Part of the HSE management – Comply, improve, excel series

Hse

Many organisations continue to face challenges executing effective Health, Safety and Environmental (HSE) programmes, despite the widespread availability of digital systems intended to bring structured, user friendly and robust replacements for error prone ‘pen and paper’ approaches.

"Few organisations have explored the potential impact of today’s more innovative technologies on HSE"

There is a strong case for reinvention of the way businesses achieve HSE outcomes. Many incumbent digital solutions were born in a time when the ambition was to replicate paper forms in digital format. Since this period of earlier adoption, the world around us has since progressed at an astonishing rate. Few organisations have explored the potential impact of today’s more innovative technologies on HSE – where a wholesale redesign is possible, rather than a simple ‘digitisation’ exercise (think of the leap to automated passenger recognition via CCTV rather than simply having a ‘digital boarding pass’ on your phone).

There are a number of clear examples where application of the right technology could free up time burned completing ‘HSE processes’, redistributing that effort to focus on managing an organisation’s most pressing HSE risks.

"A need for documentary, rather than documented evidence"

The recent publication of ISO 45001, the first globally recognised standard for health and safety management (replacing BS EN OHSAS 18001), brought a subtle but key change;– a need for documentary, rather than documented evidence – paving the way for organisations to demonstrate compliance beyond the constraints of the written word; video, photographs and audio will be pervasive forms of communication in the HSE management system of tomorrow.

Technology products that leverage ‘non-written’ media will be front and centre of the paradigm shift in HSE management. Solutions that are within our reach today include:

  • Integration of multiple data systems to automate previously cumbersome efforts to collate incident investigation information; such as CCTV footage, training history, operational data, and past relevant incidents.
  • The use of video analytics to automate observation based auditing (such as behavioural based safety audits). Managers will be able to measure compliance levels ‘round the clock’ in place of the snapshot previously provided by a single auditor. Real time results enable managers to measure the impact of their instructions; i.e. "did my start-of shift safety briefing help reduce the number of non-compliant actions compared to yesterday?"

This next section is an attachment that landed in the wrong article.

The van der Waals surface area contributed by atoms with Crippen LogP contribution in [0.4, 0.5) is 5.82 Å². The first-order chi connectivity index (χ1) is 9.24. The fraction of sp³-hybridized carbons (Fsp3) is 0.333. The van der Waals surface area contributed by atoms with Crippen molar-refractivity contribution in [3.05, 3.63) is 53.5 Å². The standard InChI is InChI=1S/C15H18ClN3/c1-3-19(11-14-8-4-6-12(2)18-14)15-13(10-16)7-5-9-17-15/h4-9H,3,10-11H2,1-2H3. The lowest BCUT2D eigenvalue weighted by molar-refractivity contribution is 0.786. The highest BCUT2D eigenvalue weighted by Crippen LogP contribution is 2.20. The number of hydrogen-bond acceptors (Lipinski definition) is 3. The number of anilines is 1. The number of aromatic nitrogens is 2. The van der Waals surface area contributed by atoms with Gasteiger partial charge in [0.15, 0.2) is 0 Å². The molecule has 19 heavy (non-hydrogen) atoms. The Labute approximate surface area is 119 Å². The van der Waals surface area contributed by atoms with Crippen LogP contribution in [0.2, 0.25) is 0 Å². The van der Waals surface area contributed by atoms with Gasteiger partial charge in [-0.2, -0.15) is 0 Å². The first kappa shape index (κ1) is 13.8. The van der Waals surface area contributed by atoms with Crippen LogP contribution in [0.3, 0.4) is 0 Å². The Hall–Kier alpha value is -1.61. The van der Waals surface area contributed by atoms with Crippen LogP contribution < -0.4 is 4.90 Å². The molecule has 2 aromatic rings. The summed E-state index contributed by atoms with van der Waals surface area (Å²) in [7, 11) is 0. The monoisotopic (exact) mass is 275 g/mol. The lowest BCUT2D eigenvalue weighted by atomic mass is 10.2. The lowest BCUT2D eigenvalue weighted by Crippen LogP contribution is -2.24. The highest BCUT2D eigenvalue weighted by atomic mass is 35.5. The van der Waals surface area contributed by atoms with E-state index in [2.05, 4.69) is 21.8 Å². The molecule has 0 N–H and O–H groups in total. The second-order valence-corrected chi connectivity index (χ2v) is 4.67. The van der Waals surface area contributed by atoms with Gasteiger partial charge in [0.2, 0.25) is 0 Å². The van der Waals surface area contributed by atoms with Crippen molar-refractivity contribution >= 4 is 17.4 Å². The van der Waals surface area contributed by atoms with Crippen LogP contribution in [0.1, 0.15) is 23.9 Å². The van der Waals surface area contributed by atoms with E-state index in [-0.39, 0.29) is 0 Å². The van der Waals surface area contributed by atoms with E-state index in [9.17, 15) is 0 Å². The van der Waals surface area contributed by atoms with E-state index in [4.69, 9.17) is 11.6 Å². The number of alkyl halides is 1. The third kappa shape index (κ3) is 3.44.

• Location tagged photos to report hazards and trigger notification to managers who enter a defined ‘geofence’; i.e., walking within ‘X metres’ of the reported hazard, allowing prompt action – reducing the reliance on computer access to ‘search’ for issues.

Making use of available technology to achieve HSE outcomes can help bridge the long-standing gap between business expectations and employee engagement levels on the topic; bringing simplification to users, reduce processing time and help make the outputs more impactful.

Are you ready for change?

Consider:

  • Where have you already used technology in your HSE arrangements, and are those systems in good health (being used pervasively, and producing good quality data)? If you use multiple systems, is there a "single truth" dataset used by all?
  • Do those systems meet the needs of the operators; presenting information when and where it’s needed, in a format that’s easy to interact with?
  • Where you have deployed digital systems, does this positively support employee engagement across all levels, or does the use of technology exclude the engagement of ‘non-computer-based’ colleagues?

Confidence to succeed responsibly

Many of the most impactful opportunities facing businesses today require vision and confidence as they largely don’t exist as ‘off the shelf’ solutions. Technology is advancing rapidly and digitising processes in a business saves time and resources which can be allocated elsewhere in your business. In our current world, where HSE is an ever increasing importance for companies, technology can reduce the likelihood of incidents and in turn increase productivity and general morale for the company.

Coming next: Re-thinking your approach to HSE compliance

 

For any further information, please contact:

Callum Irvine

Director | Deloitte LLP

+44 20 7303 6277

cirvine@deloitte.co.uk

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Posted on 16/07/2019 | 0 Comments

Regulation 2018: Focus on electronic communications

Outlook Jan 2018

As electronic communication becomes ever faster and ever easier, and the EU ramps up its Digital Single Market Strategy, 2018 will see a steady stream of regulatory change for Telcos and online services providers beyond the GDPR. Key themes include security, consumer protection and competition management.

We’ve pulled together the headlines on EU and UK developments, as a brief overview of what’s coming up. If you want to know more, please click through here for our background document, including a timeline.  

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Posted on 16/01/2018 | 0 Comments